Given those parameters, who better than Sutter? He is cute as hell—“this dog has more personality than the governor,” McCuan told me. He is social media-savvy: “He’s a corgi, so he has small paws, so he can work the BlackBerry pretty well,” the Yes on 30 spokesperson said. And the corgi is, as CNN has reported and millions have noted, the ultimate Internet dog breed: humorously named, humorously shaped, and infinitely a-meme-able. (Check out BuzzFeed’s corgi tag.) So Sutter gave an interview. And phoned supporters. And hung out with volunteers. And visited the ocean. And received a key to the city of Chico. And took an occasional nap. Okay, I’ll stop. After this one. The point is, he was designed to bring new folks into the process, with an emphasis on the type likely to find corgi Internet pictures appealing—also known as young people.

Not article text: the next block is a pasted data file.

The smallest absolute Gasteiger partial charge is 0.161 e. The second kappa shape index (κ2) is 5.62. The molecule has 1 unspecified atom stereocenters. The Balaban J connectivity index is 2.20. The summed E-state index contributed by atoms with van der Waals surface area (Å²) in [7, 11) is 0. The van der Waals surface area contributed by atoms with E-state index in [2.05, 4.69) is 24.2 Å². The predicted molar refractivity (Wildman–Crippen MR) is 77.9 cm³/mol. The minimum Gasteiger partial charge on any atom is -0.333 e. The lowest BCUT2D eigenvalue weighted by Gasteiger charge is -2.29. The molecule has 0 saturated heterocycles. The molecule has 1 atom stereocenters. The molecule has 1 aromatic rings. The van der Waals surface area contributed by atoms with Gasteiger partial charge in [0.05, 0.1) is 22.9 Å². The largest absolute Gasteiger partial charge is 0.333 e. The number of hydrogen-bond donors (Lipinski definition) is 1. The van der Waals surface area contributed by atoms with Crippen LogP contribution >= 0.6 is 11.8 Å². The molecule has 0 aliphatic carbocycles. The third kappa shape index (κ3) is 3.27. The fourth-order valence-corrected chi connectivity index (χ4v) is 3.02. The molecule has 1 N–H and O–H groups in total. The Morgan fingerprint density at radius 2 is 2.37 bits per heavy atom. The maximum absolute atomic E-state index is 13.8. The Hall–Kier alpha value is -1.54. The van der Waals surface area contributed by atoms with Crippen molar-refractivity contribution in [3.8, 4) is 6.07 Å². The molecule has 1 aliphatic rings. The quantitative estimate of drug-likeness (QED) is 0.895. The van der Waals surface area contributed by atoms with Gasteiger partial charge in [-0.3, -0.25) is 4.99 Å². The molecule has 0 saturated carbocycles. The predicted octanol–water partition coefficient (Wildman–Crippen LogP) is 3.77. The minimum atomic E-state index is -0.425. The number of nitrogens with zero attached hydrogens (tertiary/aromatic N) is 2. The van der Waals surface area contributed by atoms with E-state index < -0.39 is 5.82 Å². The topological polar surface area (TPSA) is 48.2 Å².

Sutter’s Twitter feed has fewer than 5,000 followers, but he received outsize media attention, both in-state (including the Los Angeles Times) and nationally (including the New York Times). And something rocked the youth vote: according to an exit poll, a whopping 28 percent of the California electorate fell into the 18-29 demographic (in 2008, it was 20 percent); these young voters reportedly supported Prop 30 by a two-to-one margin.

As Barack Obama said in his victory speech, one dog is enough for his family. But politicians around the country dependent on social media and the youth vote might want to follow the Sutter model. We have known at least since the days of FDR and Fala that pets can provide a “human quality.” And anyway, when you are trying to grab the attention of new, young voters, you can do worse than posting cute animal pictures on the Internet.